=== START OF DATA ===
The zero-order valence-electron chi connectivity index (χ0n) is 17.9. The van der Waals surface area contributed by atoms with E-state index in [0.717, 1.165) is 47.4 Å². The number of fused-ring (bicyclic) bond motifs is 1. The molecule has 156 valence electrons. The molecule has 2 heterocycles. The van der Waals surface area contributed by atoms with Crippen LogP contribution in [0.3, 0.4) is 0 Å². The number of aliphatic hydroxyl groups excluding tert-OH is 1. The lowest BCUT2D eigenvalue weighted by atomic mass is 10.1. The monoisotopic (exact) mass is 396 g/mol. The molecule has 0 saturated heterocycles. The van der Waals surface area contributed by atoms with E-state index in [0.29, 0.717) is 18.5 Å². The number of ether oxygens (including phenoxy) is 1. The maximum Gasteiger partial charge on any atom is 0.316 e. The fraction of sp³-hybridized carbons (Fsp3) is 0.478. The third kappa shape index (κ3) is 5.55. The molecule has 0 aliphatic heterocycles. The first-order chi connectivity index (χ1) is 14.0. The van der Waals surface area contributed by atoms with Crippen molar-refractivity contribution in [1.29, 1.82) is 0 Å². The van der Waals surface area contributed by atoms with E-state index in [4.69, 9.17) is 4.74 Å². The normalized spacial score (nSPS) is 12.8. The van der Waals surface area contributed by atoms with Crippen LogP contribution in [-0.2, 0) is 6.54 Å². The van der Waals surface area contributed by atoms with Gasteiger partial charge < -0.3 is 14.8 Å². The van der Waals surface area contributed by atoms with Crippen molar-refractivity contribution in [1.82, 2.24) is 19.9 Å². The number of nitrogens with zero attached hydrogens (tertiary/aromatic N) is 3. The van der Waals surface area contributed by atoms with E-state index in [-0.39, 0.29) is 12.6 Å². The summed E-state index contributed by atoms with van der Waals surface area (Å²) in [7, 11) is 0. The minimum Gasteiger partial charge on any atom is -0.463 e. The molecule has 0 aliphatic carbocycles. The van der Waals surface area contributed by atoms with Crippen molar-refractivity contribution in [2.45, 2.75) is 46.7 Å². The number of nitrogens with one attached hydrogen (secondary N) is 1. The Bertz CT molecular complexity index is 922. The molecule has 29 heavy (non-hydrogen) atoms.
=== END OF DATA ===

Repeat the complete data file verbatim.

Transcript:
The zero-order valence-electron chi connectivity index (χ0n) is 17.9. The van der Waals surface area contributed by atoms with E-state index in [0.717, 1.165) is 47.4 Å². The number of fused-ring (bicyclic) bond motifs is 1. The molecule has 156 valence electrons. The molecule has 2 heterocycles. The van der Waals surface area contributed by atoms with Crippen LogP contribution in [0.3, 0.4) is 0 Å². The number of aliphatic hydroxyl groups excluding tert-OH is 1. The lowest BCUT2D eigenvalue weighted by atomic mass is 10.1. The monoisotopic (exact) mass is 396 g/mol. The molecule has 0 saturated heterocycles. The van der Waals surface area contributed by atoms with E-state index in [0.29, 0.717) is 18.5 Å². The number of ether oxygens (including phenoxy) is 1. The maximum Gasteiger partial charge on any atom is 0.316 e. The fraction of sp³-hybridized carbons (Fsp3) is 0.478. The third kappa shape index (κ3) is 5.55. The molecule has 0 aliphatic heterocycles. The first-order chi connectivity index (χ1) is 14.0. The van der Waals surface area contributed by atoms with Crippen molar-refractivity contribution in [1.29, 1.82) is 0 Å². The van der Waals surface area contributed by atoms with E-state index in [4.69, 9.17) is 4.74 Å². The normalized spacial score (nSPS) is 12.8. The van der Waals surface area contributed by atoms with Crippen LogP contribution in [-0.2, 0) is 6.54 Å². The van der Waals surface area contributed by atoms with Gasteiger partial charge < -0.3 is 14.8 Å². The van der Waals surface area contributed by atoms with Crippen molar-refractivity contribution in [1.82, 2.24) is 19.9 Å². The number of nitrogens with zero attached hydrogens (tertiary/aromatic N) is 3. The van der Waals surface area contributed by atoms with E-state index in [-0.39, 0.29) is 12.6 Å². The summed E-state index contributed by atoms with van der Waals surface area (Å²) in [7, 11) is 0. The minimum Gasteiger partial charge on any atom is -0.463 e. The molecule has 0 aliphatic carbocycles. The van der Waals surface area contributed by atoms with Crippen molar-refractivity contribution in [2.45, 2.75) is 46.7 Å². The number of nitrogens with one attached hydrogen (secondary N) is 1. The Bertz CT molecular complexity index is 922. The molecule has 29 heavy (non-hydrogen) atoms.